Let $X\subseteq\mathbb{R}^n$ be a convex set. Let $f:X\to\mathbb{R}$ be a strictly convex function that is differentiable on the (non-empty) relative interior of $X$.

$\nabla f$ is a bijection, but is it a homeomorphism? This question is in the context of information geometry and Bregman divergences, where $\nabla f$ induces a change of coordinates.

  • $\begingroup$ If ∇𝜙 takes the same value at two distinct points P, Q ∈ 𝑋, then consider the restriction f = 𝜙 | [P, Q] of 𝜙 to the line segment [P, Q] connecting P and Q. This reduces the situation to the 1-dimensional case. $\endgroup$ Commented Jan 25 at 20:03
  • 2
    $\begingroup$ Note that every continuous injective map $F:\Omega\to\mathbb R^n$ on an open subset $\Omega$ of $\mathbb R^n$ is a homeomorphism with its image $F(\Omega)$, which is an open subset of $\mathbb R^n$, by the “theorem of invariance of domain” $\endgroup$ Commented Jan 26 at 9:58
  • $\begingroup$ @PietroMajer : Good point. I felt that something like this theorem should be true, but did not know of it. The answer below still seems to make sense, being elementary, in contrast to that theorem. $\endgroup$ Commented Jan 26 at 13:35
  • $\begingroup$ Yes I completely agree $\endgroup$ Commented Jan 26 at 13:59

1 Answer 1


$\newcommand{\na}{\nabla}\newcommand{\R}{\mathbb R}\newcommand{\ep}{\varepsilon}\newcommand{\de}{\delta}$Let $Y$ denote the interior of $X$. Then indeed $g:=\na f$ is a homeomorphism of $Y$ onto $g(Y)$.

You already know that $g$ is bijective. So, it remains to show that $g$ and $g^{-1}$ are continuous.

That $g$ is continuous follows e.g. from the last sentence of Theorem 24.5.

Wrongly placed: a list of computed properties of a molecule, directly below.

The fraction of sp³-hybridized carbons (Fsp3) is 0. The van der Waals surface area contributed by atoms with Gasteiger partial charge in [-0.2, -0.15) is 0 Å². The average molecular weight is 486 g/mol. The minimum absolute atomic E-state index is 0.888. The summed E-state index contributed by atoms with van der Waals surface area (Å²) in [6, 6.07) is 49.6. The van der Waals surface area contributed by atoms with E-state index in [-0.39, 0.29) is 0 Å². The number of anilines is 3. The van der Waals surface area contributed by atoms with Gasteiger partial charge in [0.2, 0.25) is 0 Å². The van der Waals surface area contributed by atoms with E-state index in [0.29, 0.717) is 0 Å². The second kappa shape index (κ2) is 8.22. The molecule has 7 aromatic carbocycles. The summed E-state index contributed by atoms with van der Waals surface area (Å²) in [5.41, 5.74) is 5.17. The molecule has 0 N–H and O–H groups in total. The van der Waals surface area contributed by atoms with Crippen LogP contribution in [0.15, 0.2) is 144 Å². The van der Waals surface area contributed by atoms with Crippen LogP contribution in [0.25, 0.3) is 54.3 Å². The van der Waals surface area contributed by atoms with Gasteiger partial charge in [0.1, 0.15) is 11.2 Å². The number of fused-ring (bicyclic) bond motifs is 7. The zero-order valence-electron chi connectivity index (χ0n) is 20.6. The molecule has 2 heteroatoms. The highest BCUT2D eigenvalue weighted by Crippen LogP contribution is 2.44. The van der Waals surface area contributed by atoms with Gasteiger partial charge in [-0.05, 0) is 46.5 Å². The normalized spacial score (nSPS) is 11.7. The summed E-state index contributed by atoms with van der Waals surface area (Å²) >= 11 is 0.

It remains to show that $g^{-1}$ is continuous. By easy manipulations, this reduces to the following:

Claim: Suppose that $0\in Y$, $f(0)=0$, $g(0)=0$, and $Y\ni h\to0$. Then $g^{-1}(h)\to0$.

Proof: Take any real $\de>0$ such that $x\in Y$ whenever $|x|\le\de$, where $|\cdot|$ denotes the Euclidean norm. Since $f$ is strictly convex (and hence continuous on $Y$), there is some real $\ep(\de)>0$ such that $f(x)\ge\ep(\de)$ whenever $|x|=\de$, so that for $\eta(\de):=\frac{\ep(\de)}\de$ we have \begin{equation*} x\in X\ \&\ |x|\ge\de\implies f(x)\ge\eta(\de)\,|x|. \tag{1}\label{1} \end{equation*}

Let $g_h(x):=f(x)-h\cdot x$, where $|h|<\eta(\de)$. Then, by \eqref{1}, \begin{equation*} g_h(x)\ge\Big(\eta(\de)-|h|\Big)|x|>0=g_h(0) \end{equation*} if $x\in X$ and $|x|\ge\de$. So, the continuous strictly convex function $g_h$ attains its minimum on $X$ at a unique point $x_h\in X$ such that $|x_h|<\de$, so that for all $x\in X$ we have $g_h(x)\ge g_h(x_h)$ or, equivalently, $f(x)\ge f(x_h)+h\cdot(x-x_h)$, so that $h=g(x_h)$ and $x_h=g^{-1}(h)$. Thus, $|g^{-1}(h)|<\de$ if $|h|<\eta(\de)$. $\quad\Box$


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